Don’t go chasing waterfall … development, that is. According to a recent post by Madison Moore on Medium featuring insights from several software delivery industry leaders, waterfall is – while still popular – not the best way to win in the marketplace. With methodologies like Agile, DevOps and Continuous Delivery becoming ever more prominent over the past 15 years or so, waterfall is old news. Or, is it? Moore cites a recent study by Gartner: “According to Gartner’s IT Key Metrics Data report, ...
Enterprise architects are increasingly adopting multi-cloud strategies as they seek to utilize existing data center assets, leverage the advantages of cloud computing and avoid cloud vendor lock-in. This requires a globally aware traffic management strategy that can monitor infrastructure health across data centers and end-user experience globally, while responding to control changes and system specification at the speed of today’s DevOps teams. In his session at 20th Cloud Expo, Josh Gray, Chie...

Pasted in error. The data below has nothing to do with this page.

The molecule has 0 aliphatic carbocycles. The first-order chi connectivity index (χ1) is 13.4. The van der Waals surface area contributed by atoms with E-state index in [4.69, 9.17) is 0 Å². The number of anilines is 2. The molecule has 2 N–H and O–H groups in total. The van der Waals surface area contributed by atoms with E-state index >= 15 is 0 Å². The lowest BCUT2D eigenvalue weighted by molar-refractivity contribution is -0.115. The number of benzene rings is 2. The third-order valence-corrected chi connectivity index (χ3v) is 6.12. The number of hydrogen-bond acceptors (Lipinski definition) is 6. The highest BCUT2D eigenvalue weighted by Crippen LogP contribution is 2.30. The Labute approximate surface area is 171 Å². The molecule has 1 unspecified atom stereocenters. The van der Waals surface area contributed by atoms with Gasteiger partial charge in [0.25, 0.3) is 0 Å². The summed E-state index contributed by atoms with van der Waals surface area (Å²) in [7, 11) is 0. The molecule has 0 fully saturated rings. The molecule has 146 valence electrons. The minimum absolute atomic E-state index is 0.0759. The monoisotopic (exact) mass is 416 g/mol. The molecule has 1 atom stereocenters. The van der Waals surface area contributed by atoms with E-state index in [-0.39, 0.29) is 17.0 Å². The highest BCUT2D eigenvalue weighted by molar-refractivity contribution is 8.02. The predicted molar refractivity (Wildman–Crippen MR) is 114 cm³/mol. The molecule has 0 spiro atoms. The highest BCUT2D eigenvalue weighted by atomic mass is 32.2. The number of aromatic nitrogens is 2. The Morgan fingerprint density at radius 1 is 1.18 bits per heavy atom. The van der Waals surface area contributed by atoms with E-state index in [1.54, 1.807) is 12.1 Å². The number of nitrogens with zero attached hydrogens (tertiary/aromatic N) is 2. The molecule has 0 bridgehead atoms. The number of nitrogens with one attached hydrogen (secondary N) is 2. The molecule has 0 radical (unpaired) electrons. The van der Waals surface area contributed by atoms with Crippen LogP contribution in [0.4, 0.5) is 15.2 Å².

Kubernetes is a new and revolutionary open-sourced system for managing containers across multiple hosts in a cluster. Ansible is a simple IT automation tool for just about any requirement for reproducible environments. In his session at @DevOpsSummit at 18th Cloud Expo, Patrick Galbraith, a principal engineer at HPE, discussed how to build a fully functional Kubernetes cluster on a number of virtual machines or bare-metal hosts. Also included will be a brief demonstration of running a Galera MyS...
Many organizations are now looking to DevOps maturity models to gauge their DevOps adoption and compare their maturity to their peers. However, as enterprise organizations rush to adopt DevOps, moving past experimentation to embrace it at scale, they are in danger of falling into the trap that they have fallen into time and time again. Unfortunately, we've seen this movie before, and we know how it ends: badly.